For years when Mike Kammerer underwent physical exams at the doctor’s office, he heard the same thing, “Continue to monitor your prostate.”
The 72-year-old Whiting resident, a husband and father, knew he had an enlarged prostate.
“I was putting up with it,” he says.
That nagging situation that he had set on the back burner lurched to the forefront when he experienced a mild stroke and needed a stent.
“First, they said there was an issue with my kidneys because my bladder was not draining due to the enlarged prostate,” Kammerer recalls. “My prostate was three times the size of a normal one.”
That is when Kammerer learned about Holmium Laser Enucleation of the Prostate, or HoLEP. A less-invasive procedure than traditional surgery, the surgeon uses a laser to remove tissue that is blocking urine flow through the prostate. A separate instrument is then used to resize the prostate tissue into easily removable fragments. This approach drastically reduces the need for repeat treatment.
Kammerer’s doctor, Community Care Network urologist Kevin Parikh, MD, is among the physicians on staff at the hospitals of Community Healthcare System skilled in the procedure. Community Hospital, St. Catherine Hospital and St. Mary Medical Center are committed to providing their patients with the most advanced treatment options and specialized care.
Kammerer was intrigued by HoLEP and impressed with Parikh’s training.
“I went online and started reading about it,” he says.
Benign prostatic hyperplasia (BPH), a condition also called prostate gland enlargement, is common in men older than 50. Those who suffer from BPH have prostate growth that blocks urine flow. Men with BPH can experience urinary urgency and frequency, inability to urinate or loss of urinary control. Patients with advanced BPH could end up in kidney failure if left untreated.
Minimally invasive surgical options for BPH include transurethral resection of the prostate (TURP) and transurethral incision of the prostate (TUIP). However, those methods carry risks for unwanted side effects and the need for retreatment. In comparison, the HoLEP procedure removes the obstructing prostate tissue to allow men to return to normal urination.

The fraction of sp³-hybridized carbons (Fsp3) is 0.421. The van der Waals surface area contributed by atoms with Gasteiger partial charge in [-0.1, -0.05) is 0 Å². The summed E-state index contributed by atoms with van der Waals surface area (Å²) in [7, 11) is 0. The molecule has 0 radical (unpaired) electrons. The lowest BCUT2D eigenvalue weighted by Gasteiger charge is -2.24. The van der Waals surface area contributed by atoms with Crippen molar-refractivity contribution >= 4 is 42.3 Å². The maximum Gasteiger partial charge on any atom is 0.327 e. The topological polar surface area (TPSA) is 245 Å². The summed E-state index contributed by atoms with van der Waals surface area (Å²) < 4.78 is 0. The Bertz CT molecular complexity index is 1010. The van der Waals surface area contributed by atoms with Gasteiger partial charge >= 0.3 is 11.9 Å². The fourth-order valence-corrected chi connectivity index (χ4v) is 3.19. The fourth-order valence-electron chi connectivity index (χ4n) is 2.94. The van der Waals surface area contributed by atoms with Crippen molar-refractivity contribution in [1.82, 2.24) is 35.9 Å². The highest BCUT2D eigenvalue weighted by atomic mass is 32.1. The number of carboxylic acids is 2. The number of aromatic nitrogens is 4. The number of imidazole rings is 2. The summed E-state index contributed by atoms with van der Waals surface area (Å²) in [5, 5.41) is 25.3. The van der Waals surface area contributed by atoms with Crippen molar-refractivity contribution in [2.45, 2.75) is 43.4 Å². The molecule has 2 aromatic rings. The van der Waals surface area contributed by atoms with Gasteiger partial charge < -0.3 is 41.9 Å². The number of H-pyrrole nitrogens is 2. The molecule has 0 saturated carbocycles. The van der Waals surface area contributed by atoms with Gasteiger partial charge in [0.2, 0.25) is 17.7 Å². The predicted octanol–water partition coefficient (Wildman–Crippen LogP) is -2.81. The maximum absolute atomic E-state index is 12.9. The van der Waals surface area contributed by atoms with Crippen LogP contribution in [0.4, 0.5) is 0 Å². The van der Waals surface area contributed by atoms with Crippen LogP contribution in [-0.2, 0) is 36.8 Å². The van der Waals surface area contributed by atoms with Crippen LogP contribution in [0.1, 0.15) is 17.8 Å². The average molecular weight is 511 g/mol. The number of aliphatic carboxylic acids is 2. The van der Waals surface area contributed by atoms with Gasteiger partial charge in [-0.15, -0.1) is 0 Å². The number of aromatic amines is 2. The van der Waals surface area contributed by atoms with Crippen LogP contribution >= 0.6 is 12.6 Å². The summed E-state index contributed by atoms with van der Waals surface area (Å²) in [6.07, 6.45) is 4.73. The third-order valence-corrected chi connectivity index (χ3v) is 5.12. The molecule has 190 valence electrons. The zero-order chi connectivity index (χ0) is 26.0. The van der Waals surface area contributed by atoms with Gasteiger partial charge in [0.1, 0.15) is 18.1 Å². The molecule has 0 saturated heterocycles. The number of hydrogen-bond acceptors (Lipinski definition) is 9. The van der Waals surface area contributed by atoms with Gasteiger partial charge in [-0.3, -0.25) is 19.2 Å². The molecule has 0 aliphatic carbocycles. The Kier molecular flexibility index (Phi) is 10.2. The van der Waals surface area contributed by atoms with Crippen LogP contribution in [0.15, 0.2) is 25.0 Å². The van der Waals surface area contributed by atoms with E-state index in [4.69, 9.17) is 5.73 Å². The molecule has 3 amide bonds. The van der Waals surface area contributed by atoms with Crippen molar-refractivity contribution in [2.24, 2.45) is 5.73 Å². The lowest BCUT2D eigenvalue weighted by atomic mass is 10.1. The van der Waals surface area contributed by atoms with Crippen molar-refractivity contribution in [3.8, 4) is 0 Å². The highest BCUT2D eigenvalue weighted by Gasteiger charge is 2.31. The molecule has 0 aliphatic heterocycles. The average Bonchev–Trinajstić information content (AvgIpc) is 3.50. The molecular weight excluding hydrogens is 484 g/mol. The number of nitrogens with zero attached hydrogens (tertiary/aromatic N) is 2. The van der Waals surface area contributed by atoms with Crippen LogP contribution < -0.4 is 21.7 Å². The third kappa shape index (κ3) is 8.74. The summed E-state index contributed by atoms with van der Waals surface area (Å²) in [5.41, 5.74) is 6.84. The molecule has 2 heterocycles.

“In my opinion, this is the most definitive operation for BPH,” Parikh says. “It is a minimally invasive procedure to remove excess tissue from the inner portion of the prostate, using cameras and state-of-the- art lasers. Traditionally, the alternative was through a large incision in the belly. This treatment uses no incisions.”
“This is the best opportunity for a one and done-type of procedure,” Parikh explains. “The chance is less than 1 percent that a man will need to treat BPH again in his life after undergoing HoLEP.”
Kammerer had the procedure at St. Catherine Hospital in East Chicago. He came out of surgery with a catheter to empty his bladder and began urinating on his own the next morning.
“I do not have pain or leakage,” he says.
Within eight weeks, he felt nearly normal.
“There was no pain at all, only the discomfort of having the catheter in,” he recalls.
HoLEP offers quicker recovery times with men typically going home within 24 hours of the procedure.
“I have already treated many patients in the area. They are enjoying a better quality of life with urinary relief,” Parikh says.
Kammerer says he has experienced some side effects, namely passing blood occasionally in his urine, however Parikh was attentive and reassuring.
“He explained that it is normal, which made me feel better,” Kammerer says. “He is a super doctor. He will take as much time as you need. He even called me at home a couple of times to make sure I was doing OK. That meant a lot. I have recommended a few of my friends to go see Dr. Parikh.”
For more information about urology services at Community Healthcare System, visit
COMHS.org/services/urology or call 219-703-2032.